The numbers are clear: evictions are on the rise.
Research from Inside Housing recently found that 76% more households were issued a Section 21 eviction notice from April to June last year than in the year before. In December, Shelter found that the number of people served or threatened with an eviction notice was up 80% at the end of 2022 compared to 2021. In London the number of landlords filing possession claims – a step in the eviction process – is at its highest level ever.
Lots of factors are contributing to these figures, including landlords selling off rental properties and a lift on the eviction ban that ran through the pandemic. However, whatever the reasons the impact on tenants in London remains the same. They left having to find new homes, at a time when rising living costs and soaring rents make this incredibly difficult.
For some, this raises the very real threat of homelessness. Eviction is a common reason that people become homeless, especially when it is combined with one or more other factors – for instance if someone is between jobs or having mental health difficulties at the same time. It can be hard to find somewhere new quickly enough, especially given dramatic increases in rent, and so people might need to move in with family or friends. If that isn’t an option, they may have nowhere to go.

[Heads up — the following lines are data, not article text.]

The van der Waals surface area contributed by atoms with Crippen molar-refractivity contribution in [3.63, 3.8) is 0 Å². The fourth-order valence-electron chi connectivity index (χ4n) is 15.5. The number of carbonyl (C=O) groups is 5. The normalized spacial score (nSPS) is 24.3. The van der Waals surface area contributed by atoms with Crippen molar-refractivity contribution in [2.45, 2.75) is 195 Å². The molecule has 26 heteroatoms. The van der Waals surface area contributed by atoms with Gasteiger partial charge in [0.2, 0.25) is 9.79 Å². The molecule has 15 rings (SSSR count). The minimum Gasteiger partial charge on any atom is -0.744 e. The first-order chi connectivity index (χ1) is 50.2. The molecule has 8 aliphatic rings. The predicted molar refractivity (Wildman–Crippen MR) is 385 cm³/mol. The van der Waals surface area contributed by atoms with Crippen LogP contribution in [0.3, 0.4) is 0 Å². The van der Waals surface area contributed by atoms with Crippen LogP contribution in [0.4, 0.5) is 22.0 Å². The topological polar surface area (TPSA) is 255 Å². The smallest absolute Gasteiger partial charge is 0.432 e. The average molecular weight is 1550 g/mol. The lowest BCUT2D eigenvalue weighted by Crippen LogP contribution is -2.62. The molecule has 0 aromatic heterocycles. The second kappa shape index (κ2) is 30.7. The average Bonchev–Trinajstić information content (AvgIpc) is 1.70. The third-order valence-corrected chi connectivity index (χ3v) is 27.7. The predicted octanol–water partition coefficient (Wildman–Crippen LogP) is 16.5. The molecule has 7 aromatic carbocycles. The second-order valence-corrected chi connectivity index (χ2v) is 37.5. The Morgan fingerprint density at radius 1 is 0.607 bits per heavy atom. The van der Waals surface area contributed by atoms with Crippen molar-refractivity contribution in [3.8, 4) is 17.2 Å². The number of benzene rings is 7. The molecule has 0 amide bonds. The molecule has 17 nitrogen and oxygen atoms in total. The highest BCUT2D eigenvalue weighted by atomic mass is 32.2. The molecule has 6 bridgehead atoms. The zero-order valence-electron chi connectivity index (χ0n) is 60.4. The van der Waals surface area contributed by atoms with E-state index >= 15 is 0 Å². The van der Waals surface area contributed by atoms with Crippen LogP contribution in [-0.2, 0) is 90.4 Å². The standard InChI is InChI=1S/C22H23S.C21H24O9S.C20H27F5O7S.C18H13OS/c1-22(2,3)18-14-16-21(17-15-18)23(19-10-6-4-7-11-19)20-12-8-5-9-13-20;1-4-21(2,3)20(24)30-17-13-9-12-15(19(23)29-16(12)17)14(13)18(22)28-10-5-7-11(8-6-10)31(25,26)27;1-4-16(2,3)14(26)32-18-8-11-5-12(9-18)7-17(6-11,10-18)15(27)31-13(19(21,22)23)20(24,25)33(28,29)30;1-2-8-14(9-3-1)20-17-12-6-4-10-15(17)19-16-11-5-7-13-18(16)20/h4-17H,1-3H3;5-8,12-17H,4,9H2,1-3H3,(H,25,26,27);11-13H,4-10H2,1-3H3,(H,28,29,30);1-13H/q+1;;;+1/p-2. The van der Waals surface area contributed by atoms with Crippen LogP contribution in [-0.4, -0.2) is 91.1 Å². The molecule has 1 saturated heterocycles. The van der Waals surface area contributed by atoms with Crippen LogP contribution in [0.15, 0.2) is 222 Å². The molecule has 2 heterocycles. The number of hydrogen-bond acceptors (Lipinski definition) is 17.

It is no coincidence that alongside record levels of evictions, we are seeing increasing levels of homelessness. Rough sleeping numbers in 2022 were higher than the year before, and the number of people housed in temporary accommodation is far higher in London than anywhere else. In fact, 59% of all people in temporary accommodation are here, according to Centre for London research.
These figures highlight the need for more affordable homes in London. They also demonstrate why greater protections are needed for tenants.
Furthermore they are a sobering reminder of how easily homelessness can happen, and how it can occur because of factors beyond our control.
Despite lots of progress in public attitudes towards homelessness, many people impacted by it still feel that they are ‘othered’ and alienated from the wider community. For anyone lucky enough to have a secure home, it can be hard to imagine losing it and finding yourself on the streets – it might even be tempting to think that if this happens to people, they brought it on themselves.
Evictions are proof that this is not the case. They show how, with a bit of bad luck, homelessness can happen to anybody. It is not some complicated, other-worldly idea, and it isn’t something that has to happen dramatically or through anybody’s fault. It can be as real and as mundane as an unexpected letter through the post.